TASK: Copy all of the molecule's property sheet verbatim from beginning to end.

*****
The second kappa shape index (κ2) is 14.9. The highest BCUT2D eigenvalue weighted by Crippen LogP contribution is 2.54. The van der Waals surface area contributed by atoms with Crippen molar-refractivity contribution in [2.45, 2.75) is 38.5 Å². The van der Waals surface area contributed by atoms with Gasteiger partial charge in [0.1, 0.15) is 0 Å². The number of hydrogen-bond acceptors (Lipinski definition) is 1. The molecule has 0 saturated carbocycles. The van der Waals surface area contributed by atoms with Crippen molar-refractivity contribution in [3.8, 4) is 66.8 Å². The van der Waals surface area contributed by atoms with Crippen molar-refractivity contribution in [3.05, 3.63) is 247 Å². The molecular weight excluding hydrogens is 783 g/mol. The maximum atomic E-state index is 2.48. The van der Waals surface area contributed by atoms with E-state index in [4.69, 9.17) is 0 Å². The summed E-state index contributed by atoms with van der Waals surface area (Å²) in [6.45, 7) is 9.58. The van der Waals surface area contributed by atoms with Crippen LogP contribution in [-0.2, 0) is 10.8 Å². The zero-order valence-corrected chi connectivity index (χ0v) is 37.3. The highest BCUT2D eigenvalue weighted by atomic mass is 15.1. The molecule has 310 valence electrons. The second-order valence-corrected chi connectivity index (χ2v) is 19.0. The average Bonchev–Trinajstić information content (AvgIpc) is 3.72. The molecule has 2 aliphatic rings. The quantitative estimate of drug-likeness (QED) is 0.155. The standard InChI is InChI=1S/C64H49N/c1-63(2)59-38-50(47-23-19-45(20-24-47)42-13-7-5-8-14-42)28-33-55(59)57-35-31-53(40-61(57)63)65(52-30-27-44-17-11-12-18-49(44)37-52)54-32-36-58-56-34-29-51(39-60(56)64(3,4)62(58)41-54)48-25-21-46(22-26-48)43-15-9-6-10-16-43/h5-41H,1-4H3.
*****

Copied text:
The second kappa shape index (κ2) is 14.9. The highest BCUT2D eigenvalue weighted by Crippen LogP contribution is 2.54. The van der Waals surface area contributed by atoms with Crippen molar-refractivity contribution in [2.45, 2.75) is 38.5 Å². The van der Waals surface area contributed by atoms with Gasteiger partial charge in [0.1, 0.15) is 0 Å². The number of hydrogen-bond acceptors (Lipinski definition) is 1. The molecule has 0 saturated carbocycles. The van der Waals surface area contributed by atoms with Crippen molar-refractivity contribution in [3.8, 4) is 66.8 Å². The van der Waals surface area contributed by atoms with Crippen molar-refractivity contribution in [3.05, 3.63) is 247 Å². The molecular weight excluding hydrogens is 783 g/mol. The maximum atomic E-state index is 2.48. The van der Waals surface area contributed by atoms with E-state index in [4.69, 9.17) is 0 Å². The summed E-state index contributed by atoms with van der Waals surface area (Å²) in [6.45, 7) is 9.58. The van der Waals surface area contributed by atoms with Crippen LogP contribution in [-0.2, 0) is 10.8 Å². The zero-order valence-corrected chi connectivity index (χ0v) is 37.3. The highest BCUT2D eigenvalue weighted by atomic mass is 15.1. The molecule has 310 valence electrons. The second-order valence-corrected chi connectivity index (χ2v) is 19.0. The average Bonchev–Trinajstić information content (AvgIpc) is 3.72. The molecule has 2 aliphatic rings. The quantitative estimate of drug-likeness (QED) is 0.155. The standard InChI is InChI=1S/C64H49N/c1-63(2)59-38-50(47-23-19-45(20-24-47)42-13-7-5-8-14-42)28-33-55(59)57-35-31-53(40-61(57)63)65(52-30-27-44-17-11-12-18-49(44)37-52)54-32-36-58-56-34-29-51(39-60(56)64(3,4)62(58)41-54)48-25-21-46(22-26-48)43-15-9-6-10-16-43/h5-41H,1-4H3.